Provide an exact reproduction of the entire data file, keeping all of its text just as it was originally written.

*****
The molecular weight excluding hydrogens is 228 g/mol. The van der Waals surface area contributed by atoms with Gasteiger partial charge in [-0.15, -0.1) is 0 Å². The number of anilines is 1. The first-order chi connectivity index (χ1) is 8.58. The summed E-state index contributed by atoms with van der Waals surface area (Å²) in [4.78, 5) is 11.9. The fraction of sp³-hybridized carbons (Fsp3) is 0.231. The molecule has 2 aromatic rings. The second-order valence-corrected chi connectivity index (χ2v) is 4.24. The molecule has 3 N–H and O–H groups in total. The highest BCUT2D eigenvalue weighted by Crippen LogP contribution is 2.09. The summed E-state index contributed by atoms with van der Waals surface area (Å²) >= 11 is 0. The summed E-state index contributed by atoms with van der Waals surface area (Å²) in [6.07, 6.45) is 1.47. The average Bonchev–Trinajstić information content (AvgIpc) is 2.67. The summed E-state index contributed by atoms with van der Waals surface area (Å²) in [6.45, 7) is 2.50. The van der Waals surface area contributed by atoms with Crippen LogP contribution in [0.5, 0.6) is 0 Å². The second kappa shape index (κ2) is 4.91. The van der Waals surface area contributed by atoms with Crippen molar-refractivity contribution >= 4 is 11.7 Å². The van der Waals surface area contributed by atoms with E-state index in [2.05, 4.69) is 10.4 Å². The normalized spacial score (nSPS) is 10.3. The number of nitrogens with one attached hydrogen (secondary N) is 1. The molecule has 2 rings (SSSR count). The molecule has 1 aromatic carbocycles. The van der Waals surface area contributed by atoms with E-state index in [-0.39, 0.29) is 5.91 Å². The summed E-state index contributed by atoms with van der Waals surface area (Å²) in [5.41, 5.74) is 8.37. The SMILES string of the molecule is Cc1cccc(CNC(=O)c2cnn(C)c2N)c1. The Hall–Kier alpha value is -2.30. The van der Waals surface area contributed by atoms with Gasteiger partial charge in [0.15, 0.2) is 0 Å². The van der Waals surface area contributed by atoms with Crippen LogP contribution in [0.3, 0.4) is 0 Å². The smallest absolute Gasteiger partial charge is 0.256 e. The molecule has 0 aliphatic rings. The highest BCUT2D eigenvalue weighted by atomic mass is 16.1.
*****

The molecular weight excluding hydrogens is 228 g/mol. The van der Waals surface area contributed by atoms with Gasteiger partial charge in [-0.15, -0.1) is 0 Å². The number of anilines is 1. The first-order chi connectivity index (χ1) is 8.58. The summed E-state index contributed by atoms with van der Waals surface area (Å²) in [4.78, 5) is 11.9. The fraction of sp³-hybridized carbons (Fsp3) is 0.231. The molecule has 2 aromatic rings. The second-order valence-corrected chi connectivity index (χ2v) is 4.24. The molecule has 3 N–H and O–H groups in total. The highest BCUT2D eigenvalue weighted by Crippen LogP contribution is 2.09. The summed E-state index contributed by atoms with van der Waals surface area (Å²) >= 11 is 0. The summed E-state index contributed by atoms with van der Waals surface area (Å²) in [6.07, 6.45) is 1.47. The average Bonchev–Trinajstić information content (AvgIpc) is 2.67. The summed E-state index contributed by atoms with van der Waals surface area (Å²) in [6.45, 7) is 2.50. The van der Waals surface area contributed by atoms with Crippen LogP contribution in [0.5, 0.6) is 0 Å². The second kappa shape index (κ2) is 4.91. The van der Waals surface area contributed by atoms with Crippen molar-refractivity contribution >= 4 is 11.7 Å². The van der Waals surface area contributed by atoms with E-state index in [2.05, 4.69) is 10.4 Å². The normalized spacial score (nSPS) is 10.3. The number of nitrogens with one attached hydrogen (secondary N) is 1. The molecule has 2 rings (SSSR count). The molecule has 1 aromatic carbocycles. The van der Waals surface area contributed by atoms with E-state index in [-0.39, 0.29) is 5.91 Å². The summed E-state index contributed by atoms with van der Waals surface area (Å²) in [5.41, 5.74) is 8.37. The SMILES string of the molecule is Cc1cccc(CNC(=O)c2cnn(C)c2N)c1. The Hall–Kier alpha value is -2.30. The van der Waals surface area contributed by atoms with Gasteiger partial charge in [0.15, 0.2) is 0 Å². The van der Waals surface area contributed by atoms with Crippen LogP contribution in [0.3, 0.4) is 0 Å². The smallest absolute Gasteiger partial charge is 0.256 e. The molecule has 0 aliphatic rings. The highest BCUT2D eigenvalue weighted by atomic mass is 16.1.